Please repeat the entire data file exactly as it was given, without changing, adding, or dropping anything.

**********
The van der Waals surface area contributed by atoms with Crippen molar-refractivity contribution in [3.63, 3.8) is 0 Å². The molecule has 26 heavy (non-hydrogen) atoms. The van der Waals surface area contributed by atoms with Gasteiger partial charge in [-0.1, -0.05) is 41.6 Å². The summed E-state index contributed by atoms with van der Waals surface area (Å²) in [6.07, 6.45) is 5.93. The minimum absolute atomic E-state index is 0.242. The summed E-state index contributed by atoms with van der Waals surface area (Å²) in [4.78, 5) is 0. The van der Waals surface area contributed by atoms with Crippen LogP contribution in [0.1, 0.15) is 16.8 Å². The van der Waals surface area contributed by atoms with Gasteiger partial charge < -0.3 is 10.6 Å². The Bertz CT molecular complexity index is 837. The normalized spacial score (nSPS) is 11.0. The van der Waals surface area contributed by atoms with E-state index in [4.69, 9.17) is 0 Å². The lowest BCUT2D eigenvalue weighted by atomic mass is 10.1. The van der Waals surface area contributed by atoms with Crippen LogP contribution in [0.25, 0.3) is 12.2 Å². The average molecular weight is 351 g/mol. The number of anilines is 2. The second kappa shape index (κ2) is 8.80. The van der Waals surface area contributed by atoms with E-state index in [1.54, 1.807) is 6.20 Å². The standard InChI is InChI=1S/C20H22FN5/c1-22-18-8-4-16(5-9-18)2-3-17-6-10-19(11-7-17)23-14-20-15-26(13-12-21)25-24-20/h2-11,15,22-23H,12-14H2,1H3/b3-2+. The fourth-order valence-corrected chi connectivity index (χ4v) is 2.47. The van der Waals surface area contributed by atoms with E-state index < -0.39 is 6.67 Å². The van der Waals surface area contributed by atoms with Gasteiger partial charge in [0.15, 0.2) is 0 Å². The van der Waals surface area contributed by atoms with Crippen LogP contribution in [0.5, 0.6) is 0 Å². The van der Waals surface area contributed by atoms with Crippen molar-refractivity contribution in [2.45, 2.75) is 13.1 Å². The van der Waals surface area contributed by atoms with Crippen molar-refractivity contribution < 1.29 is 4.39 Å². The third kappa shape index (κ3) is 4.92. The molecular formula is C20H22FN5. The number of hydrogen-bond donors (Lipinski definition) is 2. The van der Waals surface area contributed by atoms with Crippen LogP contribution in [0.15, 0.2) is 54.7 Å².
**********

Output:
The van der Waals surface area contributed by atoms with Crippen molar-refractivity contribution in [3.63, 3.8) is 0 Å². The molecule has 26 heavy (non-hydrogen) atoms. The van der Waals surface area contributed by atoms with Gasteiger partial charge in [-0.1, -0.05) is 41.6 Å². The summed E-state index contributed by atoms with van der Waals surface area (Å²) in [6.07, 6.45) is 5.93. The minimum absolute atomic E-state index is 0.242. The summed E-state index contributed by atoms with van der Waals surface area (Å²) in [4.78, 5) is 0. The van der Waals surface area contributed by atoms with Crippen LogP contribution in [0.1, 0.15) is 16.8 Å². The van der Waals surface area contributed by atoms with Gasteiger partial charge < -0.3 is 10.6 Å². The Bertz CT molecular complexity index is 837. The normalized spacial score (nSPS) is 11.0. The van der Waals surface area contributed by atoms with E-state index in [4.69, 9.17) is 0 Å². The lowest BCUT2D eigenvalue weighted by atomic mass is 10.1. The van der Waals surface area contributed by atoms with Crippen LogP contribution in [0.25, 0.3) is 12.2 Å². The average molecular weight is 351 g/mol. The number of anilines is 2. The second kappa shape index (κ2) is 8.80. The van der Waals surface area contributed by atoms with E-state index in [1.54, 1.807) is 6.20 Å². The standard InChI is InChI=1S/C20H22FN5/c1-22-18-8-4-16(5-9-18)2-3-17-6-10-19(11-7-17)23-14-20-15-26(13-12-21)25-24-20/h2-11,15,22-23H,12-14H2,1H3/b3-2+. The fourth-order valence-corrected chi connectivity index (χ4v) is 2.47. The van der Waals surface area contributed by atoms with E-state index < -0.39 is 6.67 Å². The van der Waals surface area contributed by atoms with Gasteiger partial charge in [0.15, 0.2) is 0 Å². The van der Waals surface area contributed by atoms with Crippen LogP contribution in [0.5, 0.6) is 0 Å². The van der Waals surface area contributed by atoms with Crippen molar-refractivity contribution in [2.45, 2.75) is 13.1 Å². The van der Waals surface area contributed by atoms with Crippen molar-refractivity contribution < 1.29 is 4.39 Å². The third kappa shape index (κ3) is 4.92. The molecular formula is C20H22FN5. The number of hydrogen-bond donors (Lipinski definition) is 2. The van der Waals surface area contributed by atoms with Crippen LogP contribution in [0.15, 0.2) is 54.7 Å².